Habitat for Humanity’s geothermal home is paying off 

By Laurel Andrews | The Alaska Dispatch:

Geothermal heat is keeping Habitat for Humanity’s new home in North Pole toasty at half the cost of a regular water boiler, delivering savings directly to the family who moved into the house in January.

Now, the non-profit has another geothermal project on the table. With high heating fuel prices in the Interior, and a federal tax rebate in place until 2016, is geothermal a viable heating source for Interior Alaska on a large scale?

A house delivering savings

Habitat for Humanity is a nonprofit organization that constructs homes for families in need. The family then buys the house from the organization, paying it back on a 20-year loan with no interest.

Part of the organization’s building standards are that the costs to live there cannot exceed 30 percent of a family’s gross income. “The heating part of it is huge,” executive director Jay Pruce said. “That’s what puts (families) in sub-standard housing.”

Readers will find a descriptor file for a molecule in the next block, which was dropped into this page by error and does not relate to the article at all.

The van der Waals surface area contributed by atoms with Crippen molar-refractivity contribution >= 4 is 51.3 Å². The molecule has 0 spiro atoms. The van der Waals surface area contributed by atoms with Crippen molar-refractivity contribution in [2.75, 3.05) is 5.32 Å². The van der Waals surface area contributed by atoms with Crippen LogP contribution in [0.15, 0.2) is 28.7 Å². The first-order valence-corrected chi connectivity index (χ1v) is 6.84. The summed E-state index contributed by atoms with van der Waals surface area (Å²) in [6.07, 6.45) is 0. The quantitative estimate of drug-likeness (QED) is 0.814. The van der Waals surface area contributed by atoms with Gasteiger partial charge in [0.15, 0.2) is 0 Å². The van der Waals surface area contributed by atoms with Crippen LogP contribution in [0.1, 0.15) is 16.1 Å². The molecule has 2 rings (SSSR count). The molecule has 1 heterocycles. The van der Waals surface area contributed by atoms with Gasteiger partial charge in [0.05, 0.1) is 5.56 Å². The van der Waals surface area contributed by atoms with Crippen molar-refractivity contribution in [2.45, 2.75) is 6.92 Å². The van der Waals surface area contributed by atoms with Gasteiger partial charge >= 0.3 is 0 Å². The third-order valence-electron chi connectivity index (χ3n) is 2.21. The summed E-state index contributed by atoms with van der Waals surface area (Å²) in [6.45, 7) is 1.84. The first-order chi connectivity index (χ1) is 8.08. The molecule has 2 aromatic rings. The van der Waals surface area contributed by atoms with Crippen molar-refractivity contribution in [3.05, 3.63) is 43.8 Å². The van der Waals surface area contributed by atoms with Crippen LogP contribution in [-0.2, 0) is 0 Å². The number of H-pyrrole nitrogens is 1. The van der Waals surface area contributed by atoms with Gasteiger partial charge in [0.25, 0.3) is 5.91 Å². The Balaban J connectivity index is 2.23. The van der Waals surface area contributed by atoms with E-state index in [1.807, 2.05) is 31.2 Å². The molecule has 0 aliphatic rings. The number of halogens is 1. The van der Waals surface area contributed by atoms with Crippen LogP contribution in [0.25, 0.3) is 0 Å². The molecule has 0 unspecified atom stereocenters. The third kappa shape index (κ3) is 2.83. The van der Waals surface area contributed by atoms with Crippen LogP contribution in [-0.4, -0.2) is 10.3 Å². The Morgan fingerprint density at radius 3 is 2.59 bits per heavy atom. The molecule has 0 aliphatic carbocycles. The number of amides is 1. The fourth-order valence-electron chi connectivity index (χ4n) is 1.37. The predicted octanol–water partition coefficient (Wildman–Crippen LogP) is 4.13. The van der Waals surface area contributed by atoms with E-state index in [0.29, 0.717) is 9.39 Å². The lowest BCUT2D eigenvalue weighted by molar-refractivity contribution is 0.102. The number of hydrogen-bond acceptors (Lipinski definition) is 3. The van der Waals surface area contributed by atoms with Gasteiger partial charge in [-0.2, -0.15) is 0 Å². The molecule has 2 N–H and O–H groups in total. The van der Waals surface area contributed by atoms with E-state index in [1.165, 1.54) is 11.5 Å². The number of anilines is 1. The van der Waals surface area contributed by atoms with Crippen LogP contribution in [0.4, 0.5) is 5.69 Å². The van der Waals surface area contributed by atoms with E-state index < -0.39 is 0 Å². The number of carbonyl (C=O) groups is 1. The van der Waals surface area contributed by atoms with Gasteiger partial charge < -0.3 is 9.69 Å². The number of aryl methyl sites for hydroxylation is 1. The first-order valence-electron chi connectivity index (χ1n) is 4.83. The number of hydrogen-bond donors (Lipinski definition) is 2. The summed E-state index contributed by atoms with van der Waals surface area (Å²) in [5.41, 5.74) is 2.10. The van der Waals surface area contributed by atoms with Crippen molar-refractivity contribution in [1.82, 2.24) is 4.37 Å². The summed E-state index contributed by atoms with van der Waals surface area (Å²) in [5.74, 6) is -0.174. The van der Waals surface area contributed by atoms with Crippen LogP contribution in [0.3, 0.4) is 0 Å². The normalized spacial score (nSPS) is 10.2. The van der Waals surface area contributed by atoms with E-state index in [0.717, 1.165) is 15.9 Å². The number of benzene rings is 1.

Geothermal heat pumps, also known as ground-source heat pumps, work by extracting heat from the ground through a closed-loop system of pipes called a heat-exchange system. The systems can be installed either horizontally or vertically in the ground, and rely on electricity to run. For a house to be outfitted with geothermal, it needs to have either forced air or radiant heat systems.

Ground-source heat pumps used to heat homes are different from geothermal power derived from underground hot springs such as that used at the Chena Hot Springs resort east of Fairbanks. However, the term “geothermal” can be applied to both systems.

Habitat for Humanity’s geothermal unit slashed utility costs by 50 percent in its new three-bedroom, two-bathroom home.

Habitat for Humanity was able to see savings unfold immediately. The organization completed two homes of similar size and insulation side-by-side in North Pole in 2012. The first uses oil heat, the second, geothermal. Both houses were vacant during a two month period, and set to the same thermostat temperature.

The first house ran through 256 gallons of heating oil in two months, costing $985 with the price of fuel at roughly $3.80.

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